I was recently approached by a student I mentored a couple years ago. He’s been doing some job shopping and asked for some advice on how to get involved with open source and be successful at it. At first I thought, I’m naive what the heck do I know… I was shooting for a simple answer but after a few minutes of thinking about it I was a bit lost what to say. I rather not offer some trite advice and leave the guy with nothing practical. After spending some time over the weekend thinking about it, I started writing and came up with this short bit of advice…
Find your passion. Contribute to it. Brand yourself.
What do I mean about finding your passion? There are a ton of open source projects out there that span all sorts of topics. Find open source projects that truly interest you and are exciting. If you don’t, you’ll soon find yourself distracted with other things. Someone once said that, “Nothing great in the world has been accomplished without passion.” Also note that the majority of open source communities are meritocracies and to build a repertoire with them takes time. If you really want to get involved with an open source project and potentially become a committer you need to dedicate some time. So that being said, there’s some practical things we can do to help your passion to get involved with open source.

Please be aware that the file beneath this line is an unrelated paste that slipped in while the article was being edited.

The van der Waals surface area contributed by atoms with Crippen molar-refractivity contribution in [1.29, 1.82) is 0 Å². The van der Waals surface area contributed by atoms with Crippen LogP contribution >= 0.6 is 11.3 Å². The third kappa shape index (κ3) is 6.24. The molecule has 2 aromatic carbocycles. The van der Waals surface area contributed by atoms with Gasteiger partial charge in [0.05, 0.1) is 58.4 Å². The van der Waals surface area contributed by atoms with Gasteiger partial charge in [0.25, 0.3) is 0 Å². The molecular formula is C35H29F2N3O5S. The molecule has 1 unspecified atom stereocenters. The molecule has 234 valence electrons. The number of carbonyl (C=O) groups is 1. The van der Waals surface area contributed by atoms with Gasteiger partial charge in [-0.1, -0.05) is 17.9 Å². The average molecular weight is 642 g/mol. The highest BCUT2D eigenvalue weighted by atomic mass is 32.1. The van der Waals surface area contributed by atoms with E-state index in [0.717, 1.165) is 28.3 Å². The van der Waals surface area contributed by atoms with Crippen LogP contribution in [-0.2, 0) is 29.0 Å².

Find the Right Open Source Projects
Like I mentioned before, find open source projects that interest you. There are a lot of forges out there you can browse for interesting work, like SF.net or GitHub. However, I recommend that you take a look at the list of mentoring organizations from the Google Summer of Code (GSOC) program. These organizations have already been vetted by the GSOC organizers and are of a higher quality than other open source projects out there. They also tend to be more welcoming to new contributors which brings me to my next point about mentors.
Mentors, Mentors, Mentors
I believe mentoring is crucial to your success in becoming involved with an open source project. Without a mentor, you will waste time learning the ropes of the project. There are a lot (but not many) of open source projects out there that have formal mentoring programs. For example, the Fedora project has a program where you can find mentors. The Eclipse project also has a specific place contributors can go if they are seeking some mentorship. Another approach that worked for me a long time ago was simple emailing a project leader and asking him if they were willing to mentor me. Sure some people will say no, but you’ll be surprised on how many people say yes. Oddly enough, this is how I got involved with Eclipse.org but that’s another story.
If you qualify as a student, I think the Google Summer of Code program is one of the best ways to get involved with open source. I have mentored students the past few years with GSOC for Eclipse.org and have seen some amazing things happening. I’ve seen students evolve from open source contributors to full-fledged developers. I have even seen a couple students find open source related jobs due to their involvement in the program.